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Why companies can no longer afford to ignore CSR

Why companies can no longer afford to ignore CSR

Corporate Social Responsibility (CSR) is about PR right? Well yes, and no… The truth is that there are numerous strategic reasons for companies to participate in CSR and the potential positive impact on the company’s bottom line can far outweigh the cost of investment. Conversely not investing in CSR can have a devastating if not fatal impact on a company. The reality is that it is no longer a question of “can a company afford to include CSR in their company strategy (and budget)?” but rather “can they afford not to?” Here are a few reasons why:

  1. Consumers are demanding it

Consumers have always enjoyed being associated with a product that had the moral or ethical higher ground but with Millennials and now Gen Z consumers entering the market it is increasingly becoming a primary requirement for purchase. The average consumer is aware that governments alone or their own individual contribution will not be enough to right the wrongs of this world, so they are using their combined consumer power to compel companies to wade in with their considerable resources and expertise.

Cone communications published a study in 2017 on CSR and some of the findings included:

  • 63% of American consumers were looking to businesses to take the lead on social and environmental change.
  • 78% of people wanted companies to address social justice issues.
  • 87% of consumers said they would be willing to buy a product or service based on a company’s advocacy concerning a social matter.
  • 76% of those surveyed said they would decline to do business with a company if it held views and supported issues that conflicted with their beliefs.

These sentiments continue to grow.

  1. Employees are demanding it

Prospective employees are increasingly considering a company’s social responsibility as a key factor in choosing an employer. One study found that the causes a company supports was considered the 3rd most important factor when evaluating a company after core product and its culture and ahead of office environment.

A good CSR programme can improve staff morale, builds loyalty, pride and promote cross departmental co-operation. Employees who participate in social volunteering programs develop leadership, innovation and communication skills.

In a Society for Human Resources Management study, companies with strong sustainability programmes had:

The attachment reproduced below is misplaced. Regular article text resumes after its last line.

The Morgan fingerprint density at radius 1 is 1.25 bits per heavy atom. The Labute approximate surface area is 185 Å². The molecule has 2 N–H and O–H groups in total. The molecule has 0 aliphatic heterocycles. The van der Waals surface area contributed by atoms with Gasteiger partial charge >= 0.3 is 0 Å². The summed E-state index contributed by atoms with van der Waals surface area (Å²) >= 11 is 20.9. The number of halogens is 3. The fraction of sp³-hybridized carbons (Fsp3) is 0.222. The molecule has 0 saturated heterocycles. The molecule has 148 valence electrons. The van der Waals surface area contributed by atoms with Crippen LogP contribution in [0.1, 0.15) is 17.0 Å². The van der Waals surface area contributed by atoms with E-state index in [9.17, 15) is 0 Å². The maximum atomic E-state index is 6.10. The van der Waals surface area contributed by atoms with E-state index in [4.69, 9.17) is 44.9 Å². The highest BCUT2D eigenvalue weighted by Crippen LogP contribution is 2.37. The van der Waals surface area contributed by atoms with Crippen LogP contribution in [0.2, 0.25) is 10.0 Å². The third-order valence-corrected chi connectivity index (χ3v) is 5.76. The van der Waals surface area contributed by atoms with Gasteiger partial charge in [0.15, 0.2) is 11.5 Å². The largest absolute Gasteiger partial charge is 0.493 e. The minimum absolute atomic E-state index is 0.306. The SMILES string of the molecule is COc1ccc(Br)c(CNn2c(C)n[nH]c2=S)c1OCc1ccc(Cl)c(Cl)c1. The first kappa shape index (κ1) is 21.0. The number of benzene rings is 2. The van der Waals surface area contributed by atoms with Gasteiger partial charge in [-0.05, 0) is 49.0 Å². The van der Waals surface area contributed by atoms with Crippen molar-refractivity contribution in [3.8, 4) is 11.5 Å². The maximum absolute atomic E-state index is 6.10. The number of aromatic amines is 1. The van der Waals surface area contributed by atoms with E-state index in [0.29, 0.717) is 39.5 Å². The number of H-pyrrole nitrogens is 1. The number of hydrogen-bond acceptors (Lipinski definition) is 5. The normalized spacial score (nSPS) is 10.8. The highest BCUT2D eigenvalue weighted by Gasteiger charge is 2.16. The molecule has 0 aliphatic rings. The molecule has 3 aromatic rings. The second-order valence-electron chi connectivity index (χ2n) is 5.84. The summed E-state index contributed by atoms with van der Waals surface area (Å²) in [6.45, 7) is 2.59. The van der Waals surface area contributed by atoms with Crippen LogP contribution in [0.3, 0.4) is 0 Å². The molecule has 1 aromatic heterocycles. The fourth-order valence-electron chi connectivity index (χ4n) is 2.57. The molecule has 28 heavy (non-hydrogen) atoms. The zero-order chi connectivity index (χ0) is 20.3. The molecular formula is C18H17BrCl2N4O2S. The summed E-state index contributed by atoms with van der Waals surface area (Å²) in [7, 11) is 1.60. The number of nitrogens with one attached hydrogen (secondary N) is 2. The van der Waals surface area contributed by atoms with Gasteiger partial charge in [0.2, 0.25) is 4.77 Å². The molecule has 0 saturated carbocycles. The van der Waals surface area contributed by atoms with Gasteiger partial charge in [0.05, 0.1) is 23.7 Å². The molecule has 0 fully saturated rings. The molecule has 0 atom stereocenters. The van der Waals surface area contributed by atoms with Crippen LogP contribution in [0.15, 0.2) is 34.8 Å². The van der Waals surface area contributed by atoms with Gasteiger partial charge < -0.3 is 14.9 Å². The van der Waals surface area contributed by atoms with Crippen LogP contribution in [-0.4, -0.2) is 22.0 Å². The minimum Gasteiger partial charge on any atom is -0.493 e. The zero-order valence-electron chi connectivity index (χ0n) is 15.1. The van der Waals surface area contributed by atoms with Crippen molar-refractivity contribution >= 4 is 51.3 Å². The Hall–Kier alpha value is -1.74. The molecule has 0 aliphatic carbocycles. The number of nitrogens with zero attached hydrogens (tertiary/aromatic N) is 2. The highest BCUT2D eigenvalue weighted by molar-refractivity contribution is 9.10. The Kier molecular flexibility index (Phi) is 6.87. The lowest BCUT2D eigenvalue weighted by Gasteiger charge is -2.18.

• 55% better morale.
  • 43% more efficient businesses processes.
  • 43% stronger public image.
  • 38% better employee loyalty.
  1. Investors are demanding it

Impact investing is the new catch phrase in investment circles. Investors look at what impact a company is having socially and environmentally as well as potential for financial return when assessing the viability of the company for investment. Some reports estimate that the size of the impact investing market will grow to over $500 Billion by 2020.

4. Governments are demanding it

Tax breaks for companies that participate in CSR and fines for companies that disregard social and environmental laws are one way that governments all over the world are incentivising CSR initiatives. Preferential consideration for government tenders is also often used to incentivise companies to participate in CSR projects.

  1. Your competitors are doing it

Involvement in social and environmental issues can be a key distinguishing factor for a company. If you are not at least in the game, you will be left behind. If you do it right, it could be the steppingstone to get stand out from your competitors.

These are all strategic reasons for having a CSR programme that will almost certainly impact your bottom line. There are of course other less measurable reasons for CSR such as:

  • Giving you insights into the culture and challenges of the market you are selling in.
  • Strengthening ties and relationships with business partners.
  • By applying your companies applied resources and skills you can probably get many things done faster and at a better cost than a government or charity organisation thereby reducing the cost to society in general.

The truth is that CSR is no longer a ‘nice to have’ or knee-jerk reaction to negative PR, it the industry norm and no company can afford to ignore it anymore.

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